Seniors diagnosed with HIV infection are usually given supportive counseling after the test to help them cope with emotional stress. Supportive counseling is aimed at offering encouragement and advice rather than providing intellectual insight into the client's difficulties or changing his or her behavior. Seniors are likely to need considerable emotional support after diagnosis because HIV infection progresses much faster in older patients than in younger ones. Eighty percent of younger patients survive at least a year after diagnosis, whereas only 40% of elderly patients survive more than one year.

Resources

BOOKS

Beers, Mark H., MD, and Thomas V. Jones, MD. Merck Manual of Geriatrics, 3rd ed., Chapter 134, “Human Immunodeficiency Virus Infection.” Whitehouse Station, NJ: Merck, 2005.

Klausner, Jeffrey D., and Edward W. Hook, III, eds. Current Diagnosis and Treatment of Sexually Transmitted Disseases. New York: McGraw-Hill Medical, 2007.

Lee, Sharon Dian. HIV and Aging. New York: Informa Healthcare USA, 2008.

PERIODICALS

Branson, B. M., H. H. Handsfield, M. A. Lampe, et al. “Revised Recommendations for HIV Testing of Adults, Adolescents, and Pregnant Women in Health Care Settings.” MMWR Recommendations and Reports 55 (September 22, 2006): 1–17. Available online at http://www.cdc.gov/mmwr/preview/mmwrhtml/rr5514a1.htm [cited February 14, 2008].

Gallant, Joel E. “HIV Counseling, Testing and Referral.” American Family Physician 70 (July 15, 2004): 295–308.

Available online at http://www.aafp.org/afp/20040715/295.pdf [cited February 16, 2008].

OTHER

Deciding If and When to Be Tested. Centers for Disease Control and Prevention (CDC). January 22, 2007 [cited February 15, 2008]. http://www.cdc.gov/hiv/topics/testing/resources/qa/be_tested.htm.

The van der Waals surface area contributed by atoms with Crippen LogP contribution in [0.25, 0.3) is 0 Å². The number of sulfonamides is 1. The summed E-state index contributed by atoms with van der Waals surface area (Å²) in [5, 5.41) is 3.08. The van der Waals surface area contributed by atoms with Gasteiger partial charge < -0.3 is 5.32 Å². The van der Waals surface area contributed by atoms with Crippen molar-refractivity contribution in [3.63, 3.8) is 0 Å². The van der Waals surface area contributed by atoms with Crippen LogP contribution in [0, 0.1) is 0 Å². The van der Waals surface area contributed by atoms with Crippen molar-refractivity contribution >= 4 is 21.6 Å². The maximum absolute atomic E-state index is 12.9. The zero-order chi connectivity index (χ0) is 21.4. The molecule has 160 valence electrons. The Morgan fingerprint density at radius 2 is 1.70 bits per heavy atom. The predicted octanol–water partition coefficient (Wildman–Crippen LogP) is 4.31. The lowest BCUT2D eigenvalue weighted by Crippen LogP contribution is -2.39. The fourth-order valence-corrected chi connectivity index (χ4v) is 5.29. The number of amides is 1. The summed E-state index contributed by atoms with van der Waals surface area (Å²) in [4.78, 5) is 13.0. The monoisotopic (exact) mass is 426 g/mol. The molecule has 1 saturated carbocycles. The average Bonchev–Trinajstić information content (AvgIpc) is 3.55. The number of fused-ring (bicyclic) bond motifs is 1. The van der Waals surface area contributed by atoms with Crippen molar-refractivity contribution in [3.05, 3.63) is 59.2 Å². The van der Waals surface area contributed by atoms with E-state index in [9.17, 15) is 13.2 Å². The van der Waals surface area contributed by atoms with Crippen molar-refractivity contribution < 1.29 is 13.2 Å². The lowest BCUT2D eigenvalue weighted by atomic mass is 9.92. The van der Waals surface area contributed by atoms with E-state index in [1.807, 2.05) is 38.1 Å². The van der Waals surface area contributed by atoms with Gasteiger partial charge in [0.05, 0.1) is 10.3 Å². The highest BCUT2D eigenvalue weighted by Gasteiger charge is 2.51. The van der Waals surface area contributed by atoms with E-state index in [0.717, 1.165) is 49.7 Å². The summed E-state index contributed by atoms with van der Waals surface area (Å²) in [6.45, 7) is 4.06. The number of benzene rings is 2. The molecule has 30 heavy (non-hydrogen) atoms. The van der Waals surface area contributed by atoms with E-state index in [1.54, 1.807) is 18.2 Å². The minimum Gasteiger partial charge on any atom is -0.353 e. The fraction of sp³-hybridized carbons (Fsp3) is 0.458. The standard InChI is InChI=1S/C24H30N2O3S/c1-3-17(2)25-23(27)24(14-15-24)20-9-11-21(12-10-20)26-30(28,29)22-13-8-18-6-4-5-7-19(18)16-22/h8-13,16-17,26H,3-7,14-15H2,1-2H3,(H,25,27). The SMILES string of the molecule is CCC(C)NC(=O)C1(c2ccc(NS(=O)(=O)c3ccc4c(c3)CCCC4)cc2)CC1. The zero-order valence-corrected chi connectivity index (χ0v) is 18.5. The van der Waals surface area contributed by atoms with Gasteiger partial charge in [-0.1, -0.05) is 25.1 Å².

Dubin, Jeff. “HIV Infection and AIDS.” eMedicine. February 5, 2007 [cited February 14, 2008]. WebMD. http://www.emedicine.com/emerg/topic253.htm.

HIV Partner Counseling and Referral Services: Guidance. Centers for Disease Control and Prevention (CDC). Washington, DC: U.S. Department of Health and Human Services, 1998.

Sheon, Nicolas. Theory and Practice of Client-Centered Counseling and Testing. HIV InSite. June 2004 [cited February 15, 2008]. http://hivinsite.ucsf.edu/InSite?page=kb-07-01-04#S1X.

Wilson, Thomas C. Counseling Roles and AIDS. Highlights: An ERIC/CAPS Digest. Ann Arbor, MI: ERIC Clearinghouse on Counseling and Personnel Services, 1987 [cited February 16, 2008]. http://www.ericdigests.org/pre-925/roles.htm.

Voluntary HIV Counseling and Testing: Facts, Issues and Answers. Centers for Disease Control and Prevention (CDC). Washington, DC: U.S. Department of Health and Human Services, 1998 [cited February 16, 2008]. http://cdcnpin.org/brochures/Testing.pdf.

ORGANIZATIONS

Centers for Disease Control and Prevention (CDC), 1600 Clifton Road, Atlanta, GA, 30333, (404) 498-1515, (800) 311-3435, http://www.cdc.gov.

Centers for Disease Control and Prevention National Prevention Information Network (CDC NPIN), P.O. Box 6003, Rockville, MD, 20849, (404) 679-3860, (800) 458-5231, (888) 282-7681, [email protected], http://www.cdcnpin.org.

Food and Drug Administration (FDA), 5600 Fishers Lane, Rockville, MD, 20857, (888) 463-6332, http://www.fda.gov.

HIV InSite, University of California San Francisco, Center for HIV Information, 4150 Clement Street, Box 111V, San Francisco, CA, 94121, (415) 379 5547, [email protected] hivinsite.ucsf.edu, http://hivinsite.ucsf.edu/InSite.

Rebecca J. Frey Ph.D.